Erotic Poems from the Sanskrit

An Anthology

Edited and translated by R. Parthasarathy

Columbia University Press

Erotic Poems from the Sanskrit

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Pub Date: November 2017

ISBN: 9780231184397

216 Pages

Format: Paperback

List Price: $25.00£19.95

Pub Date: November 2017

ISBN: 9780231184380

216 Pages

Format: Hardcover

List Price: $75.00£62.95

Pub Date: November 2017

ISBN: 9780231545464

216 Pages

Format: E-book

List Price: $24.99£19.95

Erotic Poems from the Sanskrit

An Anthology

Edited and translated by R. Parthasarathy

Columbia University Press

Classical Sanskrit literature boasts an exquisite canon of poetry devoted to erotic love. In Erotic Poems from the Sanskrit, noted translator and scholar R. Parthasarathy curates a selection in a new verse translation that introduces readers to Sanskrit poetry in a modern English vernacular. The volume features works by seventy-two poets, including seven women poets and thirty-five anonymous poets, primarily composed between the fourth and seventeenth centuries. It includes a detailed introduction that guides readers through Sanskrit poetic forms and explains how to read and appreciate the poems in English.

Erotic Poems from the Sanskrit seeks to represent the breadth of Sanskrit poetry through the ages and to present a cohesive, thematically unified selection when read as a whole. The works in this volume depict licit and illicit love, speaking to the joys and sorrows of consummation and separation and a broader cultural celebration of the pleasures of the flesh. Often sexually explicit, they are replete with recurrent scenarios and striking tactile, visual, and olfactory images, whose resonance and use as motifs across eras are expertly explained. Parthasarathy shows that Sanskrit poets are our contemporaries despite the centuries that separate us, as they speak simply and passionately to a wide range of human experience. Erotic Poems from the Sanskrit offers English-speaking readers an enticing and tantalizing initiation into the riches and beauty of this venerable poetic tradition.
Poet R. Parthasarathy’s Erotic Poems from the Sanskrit is a masterful work of literary art, illuminating for modern readers the spirit of eros across more than eleven centuries, transported from a language associated with the quest for enlightenment—the philosophical and literary lingua franca of ancient India and Nepal. Parthasarathy deftly preserves the polysemic richness of Sanskrit, and in his English versions we glimpse what is half-clothed, half-unseen, neither concealed nor exposed: the body’s scent, secret places, desire and the vicissitudes of stolen, illicit, and furtive love, inscribed in marks of teeth and nails on skin, gestures of surrender, a broken string of pearls scattered across a bed, water drops shaken from unkempt hair, the moment when the silk wrap comes loose. These are beautiful transcriptions of human love, at once ancient, mysterious, and contemporary, a magnificent achievement. Carolyn Forché, author of Blue Hour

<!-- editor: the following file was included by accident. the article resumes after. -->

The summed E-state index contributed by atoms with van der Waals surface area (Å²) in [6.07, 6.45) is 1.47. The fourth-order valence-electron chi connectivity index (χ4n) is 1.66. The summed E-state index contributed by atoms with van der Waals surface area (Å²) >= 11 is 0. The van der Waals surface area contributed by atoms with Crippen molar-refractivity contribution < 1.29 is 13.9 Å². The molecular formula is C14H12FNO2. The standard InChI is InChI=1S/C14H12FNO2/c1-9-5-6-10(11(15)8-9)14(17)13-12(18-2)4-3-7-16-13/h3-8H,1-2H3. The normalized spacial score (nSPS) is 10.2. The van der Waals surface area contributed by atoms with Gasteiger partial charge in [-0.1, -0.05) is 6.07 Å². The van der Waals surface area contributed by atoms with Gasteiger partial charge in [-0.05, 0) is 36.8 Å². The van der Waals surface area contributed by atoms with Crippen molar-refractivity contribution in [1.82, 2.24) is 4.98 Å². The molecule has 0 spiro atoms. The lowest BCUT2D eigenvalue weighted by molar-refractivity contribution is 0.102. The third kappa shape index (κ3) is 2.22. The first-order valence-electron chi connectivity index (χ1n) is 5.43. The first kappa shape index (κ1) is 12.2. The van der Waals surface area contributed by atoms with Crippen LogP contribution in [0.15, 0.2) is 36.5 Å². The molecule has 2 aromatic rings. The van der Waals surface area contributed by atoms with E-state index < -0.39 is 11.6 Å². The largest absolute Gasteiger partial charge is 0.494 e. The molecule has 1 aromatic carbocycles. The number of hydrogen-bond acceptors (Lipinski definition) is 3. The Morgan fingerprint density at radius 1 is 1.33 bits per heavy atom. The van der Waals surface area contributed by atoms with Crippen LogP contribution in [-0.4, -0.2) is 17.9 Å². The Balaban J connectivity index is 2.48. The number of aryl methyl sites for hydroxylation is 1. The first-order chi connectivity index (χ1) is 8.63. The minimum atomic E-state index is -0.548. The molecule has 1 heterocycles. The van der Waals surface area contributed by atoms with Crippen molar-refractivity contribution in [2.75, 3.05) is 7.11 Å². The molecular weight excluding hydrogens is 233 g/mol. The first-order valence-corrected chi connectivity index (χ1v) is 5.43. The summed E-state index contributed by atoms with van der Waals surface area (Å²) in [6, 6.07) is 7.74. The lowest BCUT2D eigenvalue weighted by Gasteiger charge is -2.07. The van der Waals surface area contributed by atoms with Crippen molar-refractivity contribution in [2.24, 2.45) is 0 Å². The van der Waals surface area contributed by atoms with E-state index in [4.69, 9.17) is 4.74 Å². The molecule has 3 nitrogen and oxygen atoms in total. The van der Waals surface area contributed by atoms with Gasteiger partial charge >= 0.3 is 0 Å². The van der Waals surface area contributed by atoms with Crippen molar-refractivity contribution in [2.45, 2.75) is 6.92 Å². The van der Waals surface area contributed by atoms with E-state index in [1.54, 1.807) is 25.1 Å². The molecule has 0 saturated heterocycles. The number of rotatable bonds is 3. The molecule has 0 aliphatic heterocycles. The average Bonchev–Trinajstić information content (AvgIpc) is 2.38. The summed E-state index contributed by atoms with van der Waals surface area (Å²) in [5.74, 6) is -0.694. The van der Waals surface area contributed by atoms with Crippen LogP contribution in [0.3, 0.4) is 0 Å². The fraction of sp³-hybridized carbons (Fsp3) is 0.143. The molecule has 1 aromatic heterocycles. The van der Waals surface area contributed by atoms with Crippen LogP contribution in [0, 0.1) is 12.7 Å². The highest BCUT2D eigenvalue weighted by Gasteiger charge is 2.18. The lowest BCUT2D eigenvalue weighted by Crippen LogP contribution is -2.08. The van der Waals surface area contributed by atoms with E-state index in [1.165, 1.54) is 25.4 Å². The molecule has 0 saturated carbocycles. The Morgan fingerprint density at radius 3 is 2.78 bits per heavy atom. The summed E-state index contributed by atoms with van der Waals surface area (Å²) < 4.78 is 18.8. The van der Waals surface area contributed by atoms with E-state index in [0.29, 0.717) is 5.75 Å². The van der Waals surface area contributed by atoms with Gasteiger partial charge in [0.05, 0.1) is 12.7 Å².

The book succeeds very well at giving the reader a firm sense of the literary sensibility that informs Sanskrit erotic verse. It has both a breadth of reference and a cosmopolitan spirit. Whitney Cox, University of Chicago
Capturing the elegance and subtlety of Sanskrit erotic poems, these fine new translations by a poet will delight first-time readers and connoisseurs alike. Parthasarathy’s illuminating comments on parallels in other literatures add greatly to the pleasures of this excellent anthology. Indira V. Peterson, Professor of Asian Studies Emerita, Mount Holyoke College
Acknowledgments
Introduction
Abhinanda
That’s How I Saw Her
Amaru
Who Needs the Gods?
In a Hundred Places
A Taste of Ambrosia
Pincers
The Bride
Anon
Lovers’ Quarrel
The Pledge
A Lover’s Welcome
Regret
Stonehearted
Feigning Sleep
Remorse
Walking the Street by Her House
The Sheets
A Woman Wronged
Aubade
Like the Wheels of a Chariot
The Word
An Invitation
The Traveler
The Devoted Wife
The Kingdom’s Happiness
Hair
Wild Nights
Thank Offering
At the Cremation Ground
On a Rainy Day
When Winter Comes
Jewels
The Creaking Bed
She Protests Too Much
She Doesn’t Let Go of Her Pride
The Ways of Love
A Lover’s Word
The Hawk
A Needle
Time Wasted
The Scholar’s Life
Foolish Heart
Supreme Bliss
Bāṇa
In a Corner of the Village Shrine
Bhartṛhari
Wise Men
Poets’ Excesses
The Love Game
Hips
Fear of Death
Desire Alone
Adoration of Woman
The Poet Speaks to the King
Contentment
Man’s Life
Old Age
White Flag
Bhāskara II
Elementary Arithmetic
Bhavabhūti
The Critic Scorned
Bhāvakadevī
Bitter Harvest
Bhoja
Scrambling Out of the Water
Bilhaṇa
Bite Marks
In Life After Life
All for Love
Devagupta
Drumbeats
Dharmakīrti
The Way
Jagannātha Paṇḍitarāja
Indra’s Heaven
Jaghanacapalā
Wife
Kālidāsa
Flight of the Deer
Such Innocent Moves
Blessed Sleep
Karṇotpala
The Lamp
Keśaṭa
The Camel
Kṣemendra
All Eyes on the Door
Kṣitīśa
The Red Seal
Kumāradāsa
Alba
Kuṭalā
Furtive Lovemaking
Māgha
The Art of Poetry
Scent
Mahodadhi
Stop Being Willful
Morikā
Don’t Go
Murāri
Hidden Fingernail Marks
An Actor in a Farce
Rājaputra Parpaṭi
Blow Out the Lamp
Rājaśekhara
Her Face
Rudraṭa
What the Young Wife Said to the Traveler
Śaraṇa
Girl Drawing Water from a Well
Siddhoka
The Empty Road
Śīlābhaṭṭārikā
Then and Now
Sonnoka
Driven by Passion
Śrīharṣa
The Smart Girl
In Her Direction
Vallaṇa
Sea of Shame
On the Grass
The Essence of Poetry
Varāha
Poring Over a Book
Vidyā
Hollow Pleasures
Complaint
The Riverbank
Vikaṭanitambā
The Bed
A Word of Advice
Yogeśvara
Far from Home
When the Rains Come
Notes
Sources of Poems
Bibliography
Credits
Index of Titles and First Lines
Index

About the Author

R. Parthasarathy is professor emeritus of English at Skidmore College. He is the editor and translator of The Tale of an Anklet: An Epic of South India (Columbia, 1993).